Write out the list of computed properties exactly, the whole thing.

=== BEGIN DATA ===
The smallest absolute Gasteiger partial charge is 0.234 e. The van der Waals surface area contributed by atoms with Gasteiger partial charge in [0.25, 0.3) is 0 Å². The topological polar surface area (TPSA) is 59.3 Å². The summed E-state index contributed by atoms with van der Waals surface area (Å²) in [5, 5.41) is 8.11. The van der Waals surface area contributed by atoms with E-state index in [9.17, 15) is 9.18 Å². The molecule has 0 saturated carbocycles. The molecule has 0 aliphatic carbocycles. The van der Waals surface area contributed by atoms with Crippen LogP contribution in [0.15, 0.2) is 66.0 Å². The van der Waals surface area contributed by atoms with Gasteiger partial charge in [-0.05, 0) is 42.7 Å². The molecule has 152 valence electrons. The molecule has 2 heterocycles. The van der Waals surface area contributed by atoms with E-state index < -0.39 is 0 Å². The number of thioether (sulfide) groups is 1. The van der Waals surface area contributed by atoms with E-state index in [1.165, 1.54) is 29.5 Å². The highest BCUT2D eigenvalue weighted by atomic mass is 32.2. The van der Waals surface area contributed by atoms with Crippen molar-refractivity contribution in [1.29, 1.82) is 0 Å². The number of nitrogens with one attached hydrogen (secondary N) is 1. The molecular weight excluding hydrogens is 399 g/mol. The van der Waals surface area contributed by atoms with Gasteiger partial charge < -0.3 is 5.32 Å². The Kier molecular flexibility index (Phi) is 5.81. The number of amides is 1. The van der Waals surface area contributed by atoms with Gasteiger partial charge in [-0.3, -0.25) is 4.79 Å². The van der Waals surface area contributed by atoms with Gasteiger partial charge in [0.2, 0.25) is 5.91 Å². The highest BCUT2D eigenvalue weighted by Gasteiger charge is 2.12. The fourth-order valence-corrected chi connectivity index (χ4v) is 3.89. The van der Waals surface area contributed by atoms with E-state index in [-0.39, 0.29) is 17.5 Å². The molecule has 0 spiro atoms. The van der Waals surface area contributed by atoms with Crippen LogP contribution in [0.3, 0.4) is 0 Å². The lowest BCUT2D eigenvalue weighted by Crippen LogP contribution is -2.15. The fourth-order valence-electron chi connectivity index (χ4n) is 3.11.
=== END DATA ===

The smallest absolute Gasteiger partial charge is 0.234 e. The van der Waals surface area contributed by atoms with Gasteiger partial charge in [0.25, 0.3) is 0 Å². The topological polar surface area (TPSA) is 59.3 Å². The summed E-state index contributed by atoms with van der Waals surface area (Å²) in [5, 5.41) is 8.11. The van der Waals surface area contributed by atoms with E-state index in [9.17, 15) is 9.18 Å². The molecule has 0 saturated carbocycles. The molecule has 0 aliphatic carbocycles. The van der Waals surface area contributed by atoms with Crippen LogP contribution in [0.15, 0.2) is 66.0 Å². The van der Waals surface area contributed by atoms with Gasteiger partial charge in [-0.05, 0) is 42.7 Å². The molecule has 152 valence electrons. The molecule has 2 heterocycles. The van der Waals surface area contributed by atoms with E-state index < -0.39 is 0 Å². The number of thioether (sulfide) groups is 1. The van der Waals surface area contributed by atoms with E-state index in [1.165, 1.54) is 29.5 Å². The highest BCUT2D eigenvalue weighted by atomic mass is 32.2. The van der Waals surface area contributed by atoms with Crippen molar-refractivity contribution in [1.29, 1.82) is 0 Å². The number of nitrogens with one attached hydrogen (secondary N) is 1. The molecular weight excluding hydrogens is 399 g/mol. The van der Waals surface area contributed by atoms with Gasteiger partial charge < -0.3 is 5.32 Å². The Kier molecular flexibility index (Phi) is 5.81. The number of amides is 1. The van der Waals surface area contributed by atoms with Gasteiger partial charge in [-0.3, -0.25) is 4.79 Å². The van der Waals surface area contributed by atoms with Gasteiger partial charge in [0.2, 0.25) is 5.91 Å². The highest BCUT2D eigenvalue weighted by Gasteiger charge is 2.12. The fourth-order valence-corrected chi connectivity index (χ4v) is 3.89. The van der Waals surface area contributed by atoms with E-state index in [-0.39, 0.29) is 17.5 Å². The molecule has 0 spiro atoms. The van der Waals surface area contributed by atoms with Crippen LogP contribution in [0.3, 0.4) is 0 Å². The lowest BCUT2D eigenvalue weighted by Crippen LogP contribution is -2.15. The fourth-order valence-electron chi connectivity index (χ4n) is 3.11.